TABLE 2______________________________________Compositions of the catalyst/stabilizer master batches(MB) used with the moisture curable insulation MB1 MB2 MB3 (% (% (%Component Trademark Supplier w/w) w/w) w/w)______________________________________polyethylene AT 209 AT Plastics 95.0 93.8 94.0dibutyl tin Fascat 4202 Atochom 1.0 -- 1.0dilauratedioctyl tin Thermolite Atochem -- 2.2dimaleate 813phenolic ester Irganox Ciba 2.0 2.0 2.0 1010hindered Chimasorb Ciba -- -- 2.0amine 944thio phenol Santonox R Monsanto 1.0 1.0 --diacyl MD 1024 Ciba 1.0 1.0 1.0hydrazine______________________________________
The master batches described in Table 2 were used with the blends at 5% w/w let down levels.
Accelerated water tree tests as aforesaid described were performed in three different series. The first series consisted of examining the effect of the catalyst/stabilizer master batch and that of the concentration of polybutadiene RB-820 of density 906 kg/m3 on the water tree growth in moisture cross-linked silane copolymer insulation.
TABLE 3______________________________________Average size of water trees for cross-linkable polymerand master batch mixtures(test time = 750 hours) Average size ofSample No. Insulation Composition trees (m)______________________________________1 AT 910/MB1 5002 AT 910/MB2 4603 AT 910/MB3 3104 AT 910/MB2/1.5% w/w RB820 3405 AT 910/MB2/3.0% w/w RB820 2506 AT 910/MB2/5.0% w/w RB820 1907 AT 910/MB2/10.0% w/w RB820 1808 AT 910/MB3/5.0% w/w RB820 165______________________________________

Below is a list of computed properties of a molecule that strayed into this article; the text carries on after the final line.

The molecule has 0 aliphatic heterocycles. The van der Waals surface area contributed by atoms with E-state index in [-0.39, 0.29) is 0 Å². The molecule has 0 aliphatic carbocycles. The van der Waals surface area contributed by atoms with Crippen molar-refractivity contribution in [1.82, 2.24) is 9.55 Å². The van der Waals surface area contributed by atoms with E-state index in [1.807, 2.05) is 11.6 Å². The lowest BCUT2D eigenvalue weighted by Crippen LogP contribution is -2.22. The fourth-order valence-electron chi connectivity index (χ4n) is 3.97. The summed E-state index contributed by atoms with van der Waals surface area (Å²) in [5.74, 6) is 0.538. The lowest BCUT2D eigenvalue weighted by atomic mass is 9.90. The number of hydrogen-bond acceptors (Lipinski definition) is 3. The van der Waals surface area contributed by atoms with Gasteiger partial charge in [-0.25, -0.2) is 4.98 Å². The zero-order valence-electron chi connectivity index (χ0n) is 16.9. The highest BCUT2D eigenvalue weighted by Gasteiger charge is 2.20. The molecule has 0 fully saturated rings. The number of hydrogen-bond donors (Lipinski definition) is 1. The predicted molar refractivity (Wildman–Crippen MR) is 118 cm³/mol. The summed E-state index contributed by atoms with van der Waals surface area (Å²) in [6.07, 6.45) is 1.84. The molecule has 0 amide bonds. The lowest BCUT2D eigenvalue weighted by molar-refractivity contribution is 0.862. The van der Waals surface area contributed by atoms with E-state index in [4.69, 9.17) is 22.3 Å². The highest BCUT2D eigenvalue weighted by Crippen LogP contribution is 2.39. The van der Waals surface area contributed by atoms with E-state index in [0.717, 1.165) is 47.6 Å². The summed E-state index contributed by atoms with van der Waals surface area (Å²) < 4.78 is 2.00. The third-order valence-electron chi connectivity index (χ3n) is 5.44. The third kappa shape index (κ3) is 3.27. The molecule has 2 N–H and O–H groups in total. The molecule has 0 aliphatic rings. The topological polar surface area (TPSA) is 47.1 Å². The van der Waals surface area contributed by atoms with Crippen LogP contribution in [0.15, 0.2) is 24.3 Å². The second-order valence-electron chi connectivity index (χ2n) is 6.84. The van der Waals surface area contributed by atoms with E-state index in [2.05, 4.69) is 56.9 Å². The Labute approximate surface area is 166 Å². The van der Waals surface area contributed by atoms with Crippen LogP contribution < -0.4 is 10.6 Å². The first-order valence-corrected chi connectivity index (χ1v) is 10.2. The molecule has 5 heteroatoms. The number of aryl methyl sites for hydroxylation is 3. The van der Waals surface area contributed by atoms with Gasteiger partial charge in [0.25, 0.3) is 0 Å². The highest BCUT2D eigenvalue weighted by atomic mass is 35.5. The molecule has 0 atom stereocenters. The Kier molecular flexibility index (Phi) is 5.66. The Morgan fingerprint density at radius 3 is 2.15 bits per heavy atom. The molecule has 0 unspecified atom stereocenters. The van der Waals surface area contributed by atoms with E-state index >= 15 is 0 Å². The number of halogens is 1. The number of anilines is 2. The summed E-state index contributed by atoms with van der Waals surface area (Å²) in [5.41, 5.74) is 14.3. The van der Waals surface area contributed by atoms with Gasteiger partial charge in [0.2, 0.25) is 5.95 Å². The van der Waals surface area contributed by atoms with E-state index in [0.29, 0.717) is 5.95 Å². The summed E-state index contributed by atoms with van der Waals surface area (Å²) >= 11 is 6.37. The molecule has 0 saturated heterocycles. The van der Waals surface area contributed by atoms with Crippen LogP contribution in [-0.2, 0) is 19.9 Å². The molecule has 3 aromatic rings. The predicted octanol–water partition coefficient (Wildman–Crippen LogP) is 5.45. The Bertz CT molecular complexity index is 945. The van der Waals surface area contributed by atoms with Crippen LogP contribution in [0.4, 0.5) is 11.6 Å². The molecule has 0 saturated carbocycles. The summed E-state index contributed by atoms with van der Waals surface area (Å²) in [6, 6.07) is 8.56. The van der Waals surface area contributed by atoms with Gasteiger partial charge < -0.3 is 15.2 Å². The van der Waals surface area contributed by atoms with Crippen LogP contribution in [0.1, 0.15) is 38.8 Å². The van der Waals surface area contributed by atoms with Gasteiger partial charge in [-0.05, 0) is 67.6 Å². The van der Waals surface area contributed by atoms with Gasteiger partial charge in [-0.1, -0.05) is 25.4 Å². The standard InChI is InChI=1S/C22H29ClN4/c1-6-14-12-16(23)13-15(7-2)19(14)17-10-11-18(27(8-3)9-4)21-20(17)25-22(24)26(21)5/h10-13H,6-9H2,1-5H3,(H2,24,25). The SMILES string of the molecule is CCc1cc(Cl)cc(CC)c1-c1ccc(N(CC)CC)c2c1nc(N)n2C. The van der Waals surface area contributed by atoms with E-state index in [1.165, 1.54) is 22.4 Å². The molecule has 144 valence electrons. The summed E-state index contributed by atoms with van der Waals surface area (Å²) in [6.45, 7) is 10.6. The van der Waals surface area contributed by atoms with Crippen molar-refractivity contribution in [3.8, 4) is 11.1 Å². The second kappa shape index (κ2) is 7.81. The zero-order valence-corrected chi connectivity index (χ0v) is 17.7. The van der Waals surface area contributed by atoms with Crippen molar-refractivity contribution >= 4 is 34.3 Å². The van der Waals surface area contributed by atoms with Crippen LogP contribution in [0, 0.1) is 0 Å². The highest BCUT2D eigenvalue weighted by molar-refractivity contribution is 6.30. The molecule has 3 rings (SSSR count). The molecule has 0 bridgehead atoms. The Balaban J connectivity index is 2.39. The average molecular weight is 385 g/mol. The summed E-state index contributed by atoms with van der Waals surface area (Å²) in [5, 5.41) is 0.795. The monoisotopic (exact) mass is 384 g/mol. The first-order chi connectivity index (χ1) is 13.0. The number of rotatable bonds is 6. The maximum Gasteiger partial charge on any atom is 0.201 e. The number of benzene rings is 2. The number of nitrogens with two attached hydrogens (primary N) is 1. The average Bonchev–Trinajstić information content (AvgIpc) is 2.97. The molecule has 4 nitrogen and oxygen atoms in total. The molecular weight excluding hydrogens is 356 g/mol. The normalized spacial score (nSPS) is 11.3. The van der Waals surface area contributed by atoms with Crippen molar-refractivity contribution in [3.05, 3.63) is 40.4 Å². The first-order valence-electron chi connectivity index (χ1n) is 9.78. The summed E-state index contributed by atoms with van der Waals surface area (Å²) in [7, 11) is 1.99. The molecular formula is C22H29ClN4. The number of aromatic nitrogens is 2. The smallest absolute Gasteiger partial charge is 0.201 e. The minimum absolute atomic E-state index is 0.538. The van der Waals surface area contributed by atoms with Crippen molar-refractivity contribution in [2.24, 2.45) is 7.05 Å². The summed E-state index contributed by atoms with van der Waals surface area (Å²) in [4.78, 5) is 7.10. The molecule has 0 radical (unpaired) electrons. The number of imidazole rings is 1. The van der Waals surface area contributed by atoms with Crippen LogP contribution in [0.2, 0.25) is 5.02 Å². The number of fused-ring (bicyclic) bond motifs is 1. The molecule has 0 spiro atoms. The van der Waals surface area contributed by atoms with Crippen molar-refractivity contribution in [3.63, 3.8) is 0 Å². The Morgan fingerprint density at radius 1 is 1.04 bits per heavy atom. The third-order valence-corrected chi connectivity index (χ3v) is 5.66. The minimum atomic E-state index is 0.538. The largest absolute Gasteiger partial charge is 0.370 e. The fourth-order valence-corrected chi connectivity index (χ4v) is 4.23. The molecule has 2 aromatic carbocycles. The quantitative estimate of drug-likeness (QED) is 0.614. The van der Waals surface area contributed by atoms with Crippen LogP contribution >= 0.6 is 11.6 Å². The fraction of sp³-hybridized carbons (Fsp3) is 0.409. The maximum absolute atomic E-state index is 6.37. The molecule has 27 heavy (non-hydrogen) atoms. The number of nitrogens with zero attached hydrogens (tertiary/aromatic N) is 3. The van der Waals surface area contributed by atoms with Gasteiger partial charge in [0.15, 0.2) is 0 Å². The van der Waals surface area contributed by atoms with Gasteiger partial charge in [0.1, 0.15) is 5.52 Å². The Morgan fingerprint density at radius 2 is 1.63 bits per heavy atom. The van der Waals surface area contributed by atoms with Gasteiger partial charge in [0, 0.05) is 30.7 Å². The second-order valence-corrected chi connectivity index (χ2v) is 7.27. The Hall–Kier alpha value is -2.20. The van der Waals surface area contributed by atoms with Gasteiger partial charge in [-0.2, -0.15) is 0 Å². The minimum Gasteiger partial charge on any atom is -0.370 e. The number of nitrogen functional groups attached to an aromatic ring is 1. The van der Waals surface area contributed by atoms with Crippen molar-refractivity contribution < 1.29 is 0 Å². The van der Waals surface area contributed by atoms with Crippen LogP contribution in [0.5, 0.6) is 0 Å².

The tests were performed at room temperature up to a period of 750 hours. The average sizes of the water trees grown in the various samples are given in Table 3, which shows that the use of hindered amine in the catalyst/stabilizer master batch MB3 had resulted in a marginal decrease of the size of water trees in silane copolymer. The differences in the type and concentration of the tin catalyst between MB1 and MB2 (refer Table 2) did not have any influence on the desired properties. Addition of polybutadiene to the silane copolymer at an optimum 5% w/w resulted in a very noticeable decrease in the size of water trees; any further increase in its concentration did not have a profound influence in the performance of the insulation. The use of polybutadiene along with the MB3 (containing hindered amine) further reduced the size of water trees.
Following this series of tests, commercially available polybutadienes (low molecular weight, low crystalline RB810, 820 and 830 and an hydroxyl terminated viscous liquid) were blended with ethylene vinyl silane copolymer at the optimum 5% w/w concentration and cross-linked using the catalyst/stabilizer master batch MB3. These cross-linked compositions were then tested for water tree growth at room temperature up to a period of 950 hours. Sample 1 in Table 3 was used as a reference sample and the commercially available peroxide cross-linkable compound UCC 4202 (Trademark of Union Carbide) was used for comparison. The latter is the most widely used by the industry as power cable insulation. The results are given in Table 4.